Fig. (1). Relationship between proximal (increase in FEV1) and distal (increase in IC) response to bronchodilator. Dotted lines are 12% increase in FEV1 or IC as compared to baseline value. There was a non significant relationship between the two responses (p=0.465). Three patients, two with flow-responder group and one with non responder group, depicted a significant FVC response without significant IC response.

Six patients were flow-responders (proximal response), 20 were volume-responders (increase in IC and/or FVC: distal response), 9 were flow and volume responders (overall response) and 15 patients were non responders. Overall, 35 / 50 (70%, 95%CI: 57-83) exhibited a significant bronchodilator response Fig. (1).

Table 2 describes the correlations between the different parameters assessing bronchodilator response. IOS parameters correlated to FEV1 response only, further suggesting their proximal assessment.

Table 2.
Correlations between the bronchodilator response parameters.
Rho Values FEV1, % Increase FVC, % Increase IC, % Increase Zrs5Hz, % Decrease Rrs5Hz, % Decrease ∆Rrs5Hz-20Hz, % Decrease AX, % Decrease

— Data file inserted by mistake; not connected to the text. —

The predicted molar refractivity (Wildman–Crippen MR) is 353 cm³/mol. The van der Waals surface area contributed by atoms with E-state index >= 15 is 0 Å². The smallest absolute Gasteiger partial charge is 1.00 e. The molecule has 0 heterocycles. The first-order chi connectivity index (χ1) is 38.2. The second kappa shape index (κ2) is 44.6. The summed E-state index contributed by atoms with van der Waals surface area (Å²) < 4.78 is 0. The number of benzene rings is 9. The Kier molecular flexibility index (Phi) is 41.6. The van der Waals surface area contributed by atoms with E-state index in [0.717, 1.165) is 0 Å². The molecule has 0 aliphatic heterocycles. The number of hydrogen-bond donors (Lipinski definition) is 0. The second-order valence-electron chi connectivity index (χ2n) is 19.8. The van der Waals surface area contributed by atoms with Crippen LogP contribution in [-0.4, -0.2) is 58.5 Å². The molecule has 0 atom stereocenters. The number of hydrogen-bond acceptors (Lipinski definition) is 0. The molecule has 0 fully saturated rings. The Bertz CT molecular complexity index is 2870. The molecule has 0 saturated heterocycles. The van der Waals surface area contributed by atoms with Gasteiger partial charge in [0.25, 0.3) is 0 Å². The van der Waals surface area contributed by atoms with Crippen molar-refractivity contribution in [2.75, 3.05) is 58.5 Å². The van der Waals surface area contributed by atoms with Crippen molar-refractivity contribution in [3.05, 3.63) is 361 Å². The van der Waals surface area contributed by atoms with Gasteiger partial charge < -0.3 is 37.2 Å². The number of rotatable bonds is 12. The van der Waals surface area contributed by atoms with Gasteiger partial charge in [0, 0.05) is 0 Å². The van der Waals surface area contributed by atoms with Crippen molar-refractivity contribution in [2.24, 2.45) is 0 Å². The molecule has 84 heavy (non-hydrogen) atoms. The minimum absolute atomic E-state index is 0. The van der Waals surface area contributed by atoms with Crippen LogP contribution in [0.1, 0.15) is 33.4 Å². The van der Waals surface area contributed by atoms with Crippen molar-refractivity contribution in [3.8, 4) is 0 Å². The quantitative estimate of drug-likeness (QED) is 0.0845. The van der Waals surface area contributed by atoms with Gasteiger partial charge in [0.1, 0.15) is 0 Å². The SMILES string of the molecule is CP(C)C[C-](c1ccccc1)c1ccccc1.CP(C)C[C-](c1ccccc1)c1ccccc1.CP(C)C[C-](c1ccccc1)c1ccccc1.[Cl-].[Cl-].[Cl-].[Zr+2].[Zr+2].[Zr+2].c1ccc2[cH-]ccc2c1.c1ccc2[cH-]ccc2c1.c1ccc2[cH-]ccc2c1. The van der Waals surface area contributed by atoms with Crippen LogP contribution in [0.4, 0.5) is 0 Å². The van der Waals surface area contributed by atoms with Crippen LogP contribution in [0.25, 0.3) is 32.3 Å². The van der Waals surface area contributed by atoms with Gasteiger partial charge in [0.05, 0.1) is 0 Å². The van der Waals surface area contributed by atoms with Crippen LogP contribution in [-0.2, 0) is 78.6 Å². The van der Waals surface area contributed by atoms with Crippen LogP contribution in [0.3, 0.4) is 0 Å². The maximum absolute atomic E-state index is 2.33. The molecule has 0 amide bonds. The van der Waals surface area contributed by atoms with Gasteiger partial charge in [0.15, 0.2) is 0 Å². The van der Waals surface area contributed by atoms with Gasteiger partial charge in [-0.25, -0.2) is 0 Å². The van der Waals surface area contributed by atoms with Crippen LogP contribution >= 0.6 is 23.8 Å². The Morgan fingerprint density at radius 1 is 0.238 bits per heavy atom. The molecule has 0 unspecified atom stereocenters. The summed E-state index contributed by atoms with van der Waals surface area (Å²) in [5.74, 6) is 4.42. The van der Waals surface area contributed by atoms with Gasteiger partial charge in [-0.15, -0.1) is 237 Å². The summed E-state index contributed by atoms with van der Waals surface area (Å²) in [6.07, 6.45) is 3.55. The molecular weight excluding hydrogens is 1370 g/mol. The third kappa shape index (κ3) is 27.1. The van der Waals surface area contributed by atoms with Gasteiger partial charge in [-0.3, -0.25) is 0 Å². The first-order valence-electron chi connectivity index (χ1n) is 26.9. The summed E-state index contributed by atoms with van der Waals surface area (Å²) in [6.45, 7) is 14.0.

FEV1, % increase
FVC, % increase 0.301
IC, % increase 0.084 0.289
Zrs5Hz, % decrease 0.272 0.197 0.074
Rrs5Hz, % decrease 0.269 0.164 0.025 0.912
∆Rrs5Hz-20Hz, % decrease 0.289 0.161 0.013 0.836 0.876
AX, % decrease 0.295 0.190 -0.032 0.816 0.769 0.813
Xrs5Hz, (post-pre) 0.100 -0.001 0.039 0.243 0.302 0.290 0.526
Rho values are given for the correlations. Bold values denotes significant (p<0.05) correlations using Spearman test.


Our descriptive prospective study demonstrates that the bronchodilator response of peripheral airways related to SAOP should be evaluated using the increase in IC rather than the conventional increase in FEV1 that assesses more central airways or even the increase in FVC. The study also shows that impedance measurements using the IOS method was not sufficiently sensitive to detect SAOP.